Good news this week for nut fans! A new study found a strong link between regular nut consumption and lower risk of death. Over three decades participants who ate a 1-ounce serving of nuts every day had a 20% lower all-cause mortality risk compared to those who did not nosh on this healthy snack. In addition to decreased death rates, nut eaters were 25% less likely to die from heart disease, 10% less likely to die from cancer, and 20% less likely to die from diabetes or lung disease.
We have long known that nuts are chock-full of healthy unsaturated fats, fiber and protein. In fact, in 2003 the U.S. Food and Drug Administration recommended eating 1.5 ounces of nuts per day for their heart-protective benefits. Nuts have also been linked to weight control.
My favorite part of this new finding is that the health benefits apply to ALL nuts. Study participants consumed an array of nuts including cashews, almonds, walnuts, and more. So no matter what your nut of choice is, you can reap the benefits. Many clients will ask “Which is healthier, walnuts or pecans?”, or my least favorite “Is it true that almonds are lower in carbs than other nuts?” No need to split hairs- the most important thing is to choose nuts you enjoy so you will actually eat them! Also, it’s best to avoid nuts and nut mixes drenched in sugar and/or sodium.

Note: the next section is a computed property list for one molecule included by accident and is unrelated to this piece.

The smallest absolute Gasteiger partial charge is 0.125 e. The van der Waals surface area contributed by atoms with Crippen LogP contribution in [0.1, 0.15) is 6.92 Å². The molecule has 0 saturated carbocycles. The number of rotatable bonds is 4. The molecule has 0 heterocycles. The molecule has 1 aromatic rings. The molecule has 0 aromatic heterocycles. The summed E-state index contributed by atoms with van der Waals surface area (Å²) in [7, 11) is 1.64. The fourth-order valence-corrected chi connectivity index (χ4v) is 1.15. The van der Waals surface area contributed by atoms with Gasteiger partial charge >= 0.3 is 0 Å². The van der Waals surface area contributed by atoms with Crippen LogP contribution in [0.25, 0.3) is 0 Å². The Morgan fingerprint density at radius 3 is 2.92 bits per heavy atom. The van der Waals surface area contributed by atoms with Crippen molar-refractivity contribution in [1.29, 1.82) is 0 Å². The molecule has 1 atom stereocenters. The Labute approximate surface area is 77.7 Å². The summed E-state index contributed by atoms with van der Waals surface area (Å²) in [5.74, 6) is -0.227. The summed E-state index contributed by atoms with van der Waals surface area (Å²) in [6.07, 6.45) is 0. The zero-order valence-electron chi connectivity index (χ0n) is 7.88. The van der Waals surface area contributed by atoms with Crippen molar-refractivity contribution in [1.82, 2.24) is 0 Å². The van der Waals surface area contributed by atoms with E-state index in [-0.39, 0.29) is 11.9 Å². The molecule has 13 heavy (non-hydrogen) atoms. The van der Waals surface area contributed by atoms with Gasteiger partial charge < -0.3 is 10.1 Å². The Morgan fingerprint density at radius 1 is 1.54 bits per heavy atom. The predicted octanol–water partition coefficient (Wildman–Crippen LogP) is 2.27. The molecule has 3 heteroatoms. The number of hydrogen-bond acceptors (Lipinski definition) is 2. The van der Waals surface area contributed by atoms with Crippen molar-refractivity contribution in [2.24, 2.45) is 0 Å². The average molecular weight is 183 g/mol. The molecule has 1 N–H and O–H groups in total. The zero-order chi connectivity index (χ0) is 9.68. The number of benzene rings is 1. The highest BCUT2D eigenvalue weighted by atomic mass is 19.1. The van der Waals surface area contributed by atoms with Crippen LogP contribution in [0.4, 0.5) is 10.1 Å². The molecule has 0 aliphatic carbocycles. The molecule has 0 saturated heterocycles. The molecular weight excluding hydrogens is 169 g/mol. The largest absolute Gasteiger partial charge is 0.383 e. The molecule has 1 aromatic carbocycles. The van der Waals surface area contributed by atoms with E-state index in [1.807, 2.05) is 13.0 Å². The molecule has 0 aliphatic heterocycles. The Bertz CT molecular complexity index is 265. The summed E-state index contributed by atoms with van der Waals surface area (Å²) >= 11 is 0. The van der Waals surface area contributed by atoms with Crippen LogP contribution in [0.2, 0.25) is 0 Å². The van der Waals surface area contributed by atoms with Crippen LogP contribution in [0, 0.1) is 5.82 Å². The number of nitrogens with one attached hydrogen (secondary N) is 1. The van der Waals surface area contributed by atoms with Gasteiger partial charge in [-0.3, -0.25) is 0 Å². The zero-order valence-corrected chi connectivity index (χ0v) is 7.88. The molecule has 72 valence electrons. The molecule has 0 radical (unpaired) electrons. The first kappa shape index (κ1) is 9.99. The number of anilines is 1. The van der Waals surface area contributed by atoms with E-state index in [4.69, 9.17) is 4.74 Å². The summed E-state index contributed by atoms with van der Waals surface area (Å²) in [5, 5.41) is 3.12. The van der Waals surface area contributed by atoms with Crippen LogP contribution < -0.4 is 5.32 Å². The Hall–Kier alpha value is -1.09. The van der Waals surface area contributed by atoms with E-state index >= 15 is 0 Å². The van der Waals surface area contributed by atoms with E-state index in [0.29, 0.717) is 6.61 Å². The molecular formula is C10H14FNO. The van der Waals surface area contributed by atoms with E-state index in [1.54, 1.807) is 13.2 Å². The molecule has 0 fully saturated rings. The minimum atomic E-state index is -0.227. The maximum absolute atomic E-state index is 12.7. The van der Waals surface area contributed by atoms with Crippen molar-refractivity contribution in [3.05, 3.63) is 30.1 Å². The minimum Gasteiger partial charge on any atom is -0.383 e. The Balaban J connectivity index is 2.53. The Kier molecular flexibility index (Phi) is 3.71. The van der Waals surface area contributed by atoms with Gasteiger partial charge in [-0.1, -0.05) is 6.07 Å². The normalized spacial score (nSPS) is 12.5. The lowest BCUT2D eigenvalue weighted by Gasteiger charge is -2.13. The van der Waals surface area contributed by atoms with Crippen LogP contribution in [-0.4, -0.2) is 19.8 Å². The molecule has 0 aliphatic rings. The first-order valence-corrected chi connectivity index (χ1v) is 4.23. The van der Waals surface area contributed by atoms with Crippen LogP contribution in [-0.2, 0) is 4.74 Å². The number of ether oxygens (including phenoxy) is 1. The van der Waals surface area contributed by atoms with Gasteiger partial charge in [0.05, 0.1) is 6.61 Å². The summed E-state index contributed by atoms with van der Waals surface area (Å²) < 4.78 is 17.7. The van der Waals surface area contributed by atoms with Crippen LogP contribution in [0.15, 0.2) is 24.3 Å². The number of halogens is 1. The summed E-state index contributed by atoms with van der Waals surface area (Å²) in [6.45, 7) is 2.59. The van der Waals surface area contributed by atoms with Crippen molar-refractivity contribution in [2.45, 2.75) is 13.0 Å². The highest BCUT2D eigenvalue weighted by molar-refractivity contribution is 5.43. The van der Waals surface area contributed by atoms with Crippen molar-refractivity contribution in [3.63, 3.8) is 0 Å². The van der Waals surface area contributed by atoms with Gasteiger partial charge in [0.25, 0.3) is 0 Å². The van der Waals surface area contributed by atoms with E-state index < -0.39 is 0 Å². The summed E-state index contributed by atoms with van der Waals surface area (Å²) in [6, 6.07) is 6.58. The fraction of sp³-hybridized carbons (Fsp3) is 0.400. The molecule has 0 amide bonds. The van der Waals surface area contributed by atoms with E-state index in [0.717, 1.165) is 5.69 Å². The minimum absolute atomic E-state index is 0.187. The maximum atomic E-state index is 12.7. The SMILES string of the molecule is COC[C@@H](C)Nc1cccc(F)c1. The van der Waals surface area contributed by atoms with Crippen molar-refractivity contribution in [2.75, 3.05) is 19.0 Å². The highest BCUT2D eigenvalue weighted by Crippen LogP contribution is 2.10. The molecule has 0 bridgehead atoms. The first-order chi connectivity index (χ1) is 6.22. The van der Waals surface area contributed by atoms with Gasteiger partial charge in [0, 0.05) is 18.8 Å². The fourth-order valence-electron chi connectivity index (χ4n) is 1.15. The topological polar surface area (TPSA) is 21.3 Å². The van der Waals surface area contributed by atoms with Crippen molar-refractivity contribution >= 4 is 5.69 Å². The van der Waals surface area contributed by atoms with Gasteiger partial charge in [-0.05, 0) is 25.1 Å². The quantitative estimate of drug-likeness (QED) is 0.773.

Serving size is a little different for each variety, but one serving is roughly ¼ cup. Nuts are definitely nutrient dense, but they are also calorie-dense, meaning it is easy to over-do it. Try pre-portioning them into snack bags for perfect portable snacks.
Here’s some inspiration to put this nutty news into action now…
In Larabar form (digging this seasonal flavor right now- HIGHLY recommend!)
Walnuts on my cereal
Pistachios paired with a piece of fruit
Homemade candied almonds (add a dash of cayenne for an unexpected kick!)
A variety mixed into fiber-rich trail mix
Caution when interpreting this good news- it is not realistic to think you can simply add a serving of nuts to a couch potato fast-food lifestyle and expect to add years to your life. Researchers did their best to control for various lifestyle factors, but it is not likely that nuts single-handedly improved peoples’ health. It is possible that nut eaters have healthier overall habits than non-nut eaters.
The bottom line: regular nut consumption should be incorporated into a healthy, balanced diet active lifestyle. Not sure how to make that happen? That’s what a registered dietitian nutritionist is for